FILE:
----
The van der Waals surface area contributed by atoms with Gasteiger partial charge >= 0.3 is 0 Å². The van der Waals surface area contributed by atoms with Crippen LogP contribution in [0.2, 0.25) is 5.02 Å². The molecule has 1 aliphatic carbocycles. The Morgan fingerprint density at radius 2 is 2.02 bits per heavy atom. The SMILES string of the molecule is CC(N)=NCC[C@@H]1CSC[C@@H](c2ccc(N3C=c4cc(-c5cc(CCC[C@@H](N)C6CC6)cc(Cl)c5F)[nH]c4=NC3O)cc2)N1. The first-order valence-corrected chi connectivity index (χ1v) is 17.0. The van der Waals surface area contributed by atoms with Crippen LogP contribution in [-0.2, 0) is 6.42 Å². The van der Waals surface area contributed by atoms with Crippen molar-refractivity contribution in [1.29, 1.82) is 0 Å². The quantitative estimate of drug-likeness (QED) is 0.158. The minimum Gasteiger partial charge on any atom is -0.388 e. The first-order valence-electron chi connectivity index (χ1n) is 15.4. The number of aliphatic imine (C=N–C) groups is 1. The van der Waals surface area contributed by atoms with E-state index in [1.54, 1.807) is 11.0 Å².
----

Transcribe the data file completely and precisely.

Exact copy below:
The van der Waals surface area contributed by atoms with Gasteiger partial charge >= 0.3 is 0 Å². The van der Waals surface area contributed by atoms with Crippen LogP contribution in [0.2, 0.25) is 5.02 Å². The molecule has 1 aliphatic carbocycles. The Morgan fingerprint density at radius 2 is 2.02 bits per heavy atom. The SMILES string of the molecule is CC(N)=NCC[C@@H]1CSC[C@@H](c2ccc(N3C=c4cc(-c5cc(CCC[C@@H](N)C6CC6)cc(Cl)c5F)[nH]c4=NC3O)cc2)N1. The first-order valence-corrected chi connectivity index (χ1v) is 17.0. The van der Waals surface area contributed by atoms with Crippen LogP contribution in [-0.2, 0) is 6.42 Å². The van der Waals surface area contributed by atoms with Crippen molar-refractivity contribution in [1.29, 1.82) is 0 Å². The quantitative estimate of drug-likeness (QED) is 0.158. The minimum Gasteiger partial charge on any atom is -0.388 e. The first-order valence-electron chi connectivity index (χ1n) is 15.4. The number of aliphatic imine (C=N–C) groups is 1. The van der Waals surface area contributed by atoms with E-state index in [1.54, 1.807) is 11.0 Å².